Finding solutions: Reserve Lands and Environment Management Program Engagement 2017
From Indigenous and Northern Affairs Canada
Current status: Closed
The engagement will start on May 1, 2017 and will close on November 30, 2017.
On this page
Managing reserve lands is beneficial to First Nations as it enables self-determination and economic opportunities.
As part of its commitment to support First Nations governance and socio-economic development, INAC is seeking input on how the Reserve Lands and Environment Management Program (RLEMP) can better meet the needs of First Nations wanting to manage their own lands. Continuous program improvement is important to ensure that First Nation communities have the supports they need to manage their reserve lands.
To ensure that this engagement meets the needs of First Nation communities, INAC met with regional Indigenous lands managers associations in the fall of 2016 to identify key themes to guide the engagement. To find out more about what we heard, visit: What we heard in the pre-engagement sessions.
INAC is engaging with:
- First Nations interested in lands and environment management
- national and regional Indigenous organizations
- post-secondary educational institutions and training providers
- other interested stakeholders
INAC is seeking input to develop options to improve the program. This includes:
- identifying First Nations' training needs for land and environment management on reserve to improve the Professional Lands Management Certification Program
- identifying practical improvements to RLEMP to ensure First Nations can continue to effectively manage their reserve lands
The engagement will focus on four themes:
- community planning and lands and environmental management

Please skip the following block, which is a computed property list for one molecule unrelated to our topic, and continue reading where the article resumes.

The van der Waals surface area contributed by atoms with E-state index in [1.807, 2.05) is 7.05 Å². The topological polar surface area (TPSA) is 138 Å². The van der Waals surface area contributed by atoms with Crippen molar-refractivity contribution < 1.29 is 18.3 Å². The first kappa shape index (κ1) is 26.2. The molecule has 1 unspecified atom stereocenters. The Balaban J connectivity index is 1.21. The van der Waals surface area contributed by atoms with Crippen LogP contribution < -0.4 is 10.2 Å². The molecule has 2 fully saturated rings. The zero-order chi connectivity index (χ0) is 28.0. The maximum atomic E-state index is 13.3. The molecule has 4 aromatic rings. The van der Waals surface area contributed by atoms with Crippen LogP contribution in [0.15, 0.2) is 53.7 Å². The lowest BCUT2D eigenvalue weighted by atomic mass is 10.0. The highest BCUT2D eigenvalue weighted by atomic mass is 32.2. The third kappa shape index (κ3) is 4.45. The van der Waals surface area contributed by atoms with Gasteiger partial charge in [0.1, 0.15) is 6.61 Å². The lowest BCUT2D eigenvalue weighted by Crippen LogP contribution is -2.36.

- building lands and environmental management capacity
- funding sources and the RLEMP funding formula
- transitions into and out of RLEMP
How to participate
There are three ways to participate:
- attend a regional conference (for First Nation representatives)
- read the discussion guide and send your responses by email at firstname.lastname@example.org
- read the discussion guide and send your responses by mail to the address in Contact us
When and where
INAC is partnering with the National Aboriginal Lands Managers Association (NALMA) to host engagement sessions across Canada.
|May 2-4, 2017||Wendake, QC|
|May 9-11, 2017||Toronto, ON|
|May 16-18, 2017||Winnipeg, MB|
|May 30- June 1, 2017||Saskatoon, SK|
|June 6-8, 2017||Edmonton, AB|
|June 13-15, 2017||Kelowna, BC|
|June 27-29, 2017||Moncton, NB|
|September, 13 2017||Whitehorse, YT|
What we heard
A final report of what we heard is now available.
Summaries of the engagement meetings are available online after the meetings:
- Wendake, Quebec, May 2-3
- Toronto, Ontario, May 9-11
- Winnipeg, Manitoba, May 16-18
- Saskatoon, Saskatchewan, May 30 to June 1
- Edmonton, Alberta, June 6-8
- Kelowna, British Columbia, June 13-15
- Moncton, New Brunswick, June 26-28
- Whitehorse, Yukon, September 13
First Nations are encouraged to read and comment on these summaries to ensure that all of their suggestions and views have been gathered for consideration. These comments can be submitted electronically or in writing by October 1, 2017.
Options for further consideration will be developed and posted online in fall 2017. First Nations and Indigenous organizations (such as regional land manager associations) are strongly encouraged to provide additional feedback on these options.
What we heard in the pre-engagement sessions
To better prepare for this engagement, pre-engagement meetings were held with these groups in the fall of 2016:
- National Aboriginal Lands Managers Association
- Atlantic Region Aboriginal Lands Association